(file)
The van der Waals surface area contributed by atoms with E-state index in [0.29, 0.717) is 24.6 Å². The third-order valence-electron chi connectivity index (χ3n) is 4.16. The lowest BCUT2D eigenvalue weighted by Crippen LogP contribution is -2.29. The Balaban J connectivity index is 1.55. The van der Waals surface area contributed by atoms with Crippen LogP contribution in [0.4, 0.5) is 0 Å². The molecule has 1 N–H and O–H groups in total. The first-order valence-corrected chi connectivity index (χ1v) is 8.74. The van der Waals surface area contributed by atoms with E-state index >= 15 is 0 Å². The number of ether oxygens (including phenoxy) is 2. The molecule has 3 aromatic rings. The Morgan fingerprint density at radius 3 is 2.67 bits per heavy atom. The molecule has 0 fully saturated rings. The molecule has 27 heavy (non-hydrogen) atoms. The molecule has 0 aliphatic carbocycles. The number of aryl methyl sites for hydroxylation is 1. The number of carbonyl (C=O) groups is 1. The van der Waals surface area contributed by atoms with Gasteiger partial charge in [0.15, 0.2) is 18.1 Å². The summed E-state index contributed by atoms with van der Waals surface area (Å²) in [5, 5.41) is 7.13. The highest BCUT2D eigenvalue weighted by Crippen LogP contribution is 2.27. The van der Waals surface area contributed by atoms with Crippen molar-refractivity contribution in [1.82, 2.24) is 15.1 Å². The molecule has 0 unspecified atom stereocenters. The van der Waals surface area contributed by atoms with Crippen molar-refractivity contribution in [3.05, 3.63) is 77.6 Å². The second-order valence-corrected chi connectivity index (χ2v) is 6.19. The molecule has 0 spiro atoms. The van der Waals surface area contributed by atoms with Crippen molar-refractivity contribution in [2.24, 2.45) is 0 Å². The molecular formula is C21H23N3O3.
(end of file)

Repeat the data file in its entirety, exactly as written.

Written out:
The van der Waals surface area contributed by atoms with E-state index in [0.29, 0.717) is 24.6 Å². The third-order valence-electron chi connectivity index (χ3n) is 4.16. The lowest BCUT2D eigenvalue weighted by Crippen LogP contribution is -2.29. The Balaban J connectivity index is 1.55. The van der Waals surface area contributed by atoms with Crippen LogP contribution in [0.4, 0.5) is 0 Å². The molecule has 1 N–H and O–H groups in total. The first-order valence-corrected chi connectivity index (χ1v) is 8.74. The van der Waals surface area contributed by atoms with E-state index >= 15 is 0 Å². The number of ether oxygens (including phenoxy) is 2. The molecule has 3 aromatic rings. The Morgan fingerprint density at radius 3 is 2.67 bits per heavy atom. The molecule has 0 fully saturated rings. The molecule has 27 heavy (non-hydrogen) atoms. The molecule has 0 aliphatic carbocycles. The number of aryl methyl sites for hydroxylation is 1. The number of carbonyl (C=O) groups is 1. The van der Waals surface area contributed by atoms with Gasteiger partial charge in [0.15, 0.2) is 18.1 Å². The summed E-state index contributed by atoms with van der Waals surface area (Å²) in [5, 5.41) is 7.13. The highest BCUT2D eigenvalue weighted by Crippen LogP contribution is 2.27. The van der Waals surface area contributed by atoms with Crippen molar-refractivity contribution in [1.82, 2.24) is 15.1 Å². The molecule has 0 unspecified atom stereocenters. The van der Waals surface area contributed by atoms with Crippen molar-refractivity contribution in [3.05, 3.63) is 77.6 Å². The second-order valence-corrected chi connectivity index (χ2v) is 6.19. The molecule has 0 spiro atoms. The van der Waals surface area contributed by atoms with Crippen molar-refractivity contribution in [2.24, 2.45) is 0 Å². The molecular formula is C21H23N3O3.